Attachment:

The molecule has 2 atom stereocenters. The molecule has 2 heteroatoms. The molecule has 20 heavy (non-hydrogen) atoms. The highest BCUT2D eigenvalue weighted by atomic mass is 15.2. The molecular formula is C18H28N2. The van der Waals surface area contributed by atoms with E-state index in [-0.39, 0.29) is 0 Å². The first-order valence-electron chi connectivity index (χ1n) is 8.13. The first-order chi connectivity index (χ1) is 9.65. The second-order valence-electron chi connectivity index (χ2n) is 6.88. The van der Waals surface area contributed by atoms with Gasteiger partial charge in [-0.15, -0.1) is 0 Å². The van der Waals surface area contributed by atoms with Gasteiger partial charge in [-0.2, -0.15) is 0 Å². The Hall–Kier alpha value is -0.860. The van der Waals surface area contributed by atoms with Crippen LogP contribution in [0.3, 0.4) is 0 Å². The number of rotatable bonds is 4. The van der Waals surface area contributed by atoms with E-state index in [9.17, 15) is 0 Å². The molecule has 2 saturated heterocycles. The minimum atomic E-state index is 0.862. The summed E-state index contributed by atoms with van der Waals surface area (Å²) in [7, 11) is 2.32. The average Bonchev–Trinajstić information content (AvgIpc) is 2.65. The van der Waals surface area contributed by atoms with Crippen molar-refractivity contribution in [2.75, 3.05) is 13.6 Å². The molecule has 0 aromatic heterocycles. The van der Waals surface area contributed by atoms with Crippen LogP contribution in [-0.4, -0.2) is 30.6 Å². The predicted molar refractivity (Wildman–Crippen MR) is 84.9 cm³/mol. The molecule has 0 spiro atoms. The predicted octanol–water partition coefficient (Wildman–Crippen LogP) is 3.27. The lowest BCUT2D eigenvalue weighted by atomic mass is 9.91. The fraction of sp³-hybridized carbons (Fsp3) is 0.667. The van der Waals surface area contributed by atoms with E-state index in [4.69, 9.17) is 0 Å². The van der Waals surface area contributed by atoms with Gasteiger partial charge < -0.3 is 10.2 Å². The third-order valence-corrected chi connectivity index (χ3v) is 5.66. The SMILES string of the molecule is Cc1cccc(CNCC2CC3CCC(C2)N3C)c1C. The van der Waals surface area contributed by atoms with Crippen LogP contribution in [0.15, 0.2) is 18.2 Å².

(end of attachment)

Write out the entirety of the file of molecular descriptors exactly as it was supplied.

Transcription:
The molecule has 2 atom stereocenters. The molecule has 2 heteroatoms. The molecule has 20 heavy (non-hydrogen) atoms. The highest BCUT2D eigenvalue weighted by atomic mass is 15.2. The molecular formula is C18H28N2. The van der Waals surface area contributed by atoms with E-state index in [-0.39, 0.29) is 0 Å². The first-order valence-electron chi connectivity index (χ1n) is 8.13. The first-order chi connectivity index (χ1) is 9.65. The second-order valence-electron chi connectivity index (χ2n) is 6.88. The van der Waals surface area contributed by atoms with Gasteiger partial charge in [-0.15, -0.1) is 0 Å². The van der Waals surface area contributed by atoms with Gasteiger partial charge in [-0.2, -0.15) is 0 Å². The Hall–Kier alpha value is -0.860. The van der Waals surface area contributed by atoms with Crippen LogP contribution in [0.3, 0.4) is 0 Å². The number of rotatable bonds is 4. The van der Waals surface area contributed by atoms with E-state index in [9.17, 15) is 0 Å². The molecule has 2 saturated heterocycles. The minimum atomic E-state index is 0.862. The summed E-state index contributed by atoms with van der Waals surface area (Å²) in [7, 11) is 2.32. The average Bonchev–Trinajstić information content (AvgIpc) is 2.65. The van der Waals surface area contributed by atoms with Crippen molar-refractivity contribution in [2.75, 3.05) is 13.6 Å². The molecule has 0 aromatic heterocycles. The van der Waals surface area contributed by atoms with Crippen LogP contribution in [-0.4, -0.2) is 30.6 Å². The predicted molar refractivity (Wildman–Crippen MR) is 84.9 cm³/mol. The molecule has 0 spiro atoms. The predicted octanol–water partition coefficient (Wildman–Crippen LogP) is 3.27. The lowest BCUT2D eigenvalue weighted by atomic mass is 9.91. The fraction of sp³-hybridized carbons (Fsp3) is 0.667. The van der Waals surface area contributed by atoms with E-state index in [4.69, 9.17) is 0 Å². The van der Waals surface area contributed by atoms with Gasteiger partial charge < -0.3 is 10.2 Å². The third-order valence-corrected chi connectivity index (χ3v) is 5.66. The SMILES string of the molecule is Cc1cccc(CNCC2CC3CCC(C2)N3C)c1C. The van der Waals surface area contributed by atoms with Crippen LogP contribution in [0.15, 0.2) is 18.2 Å².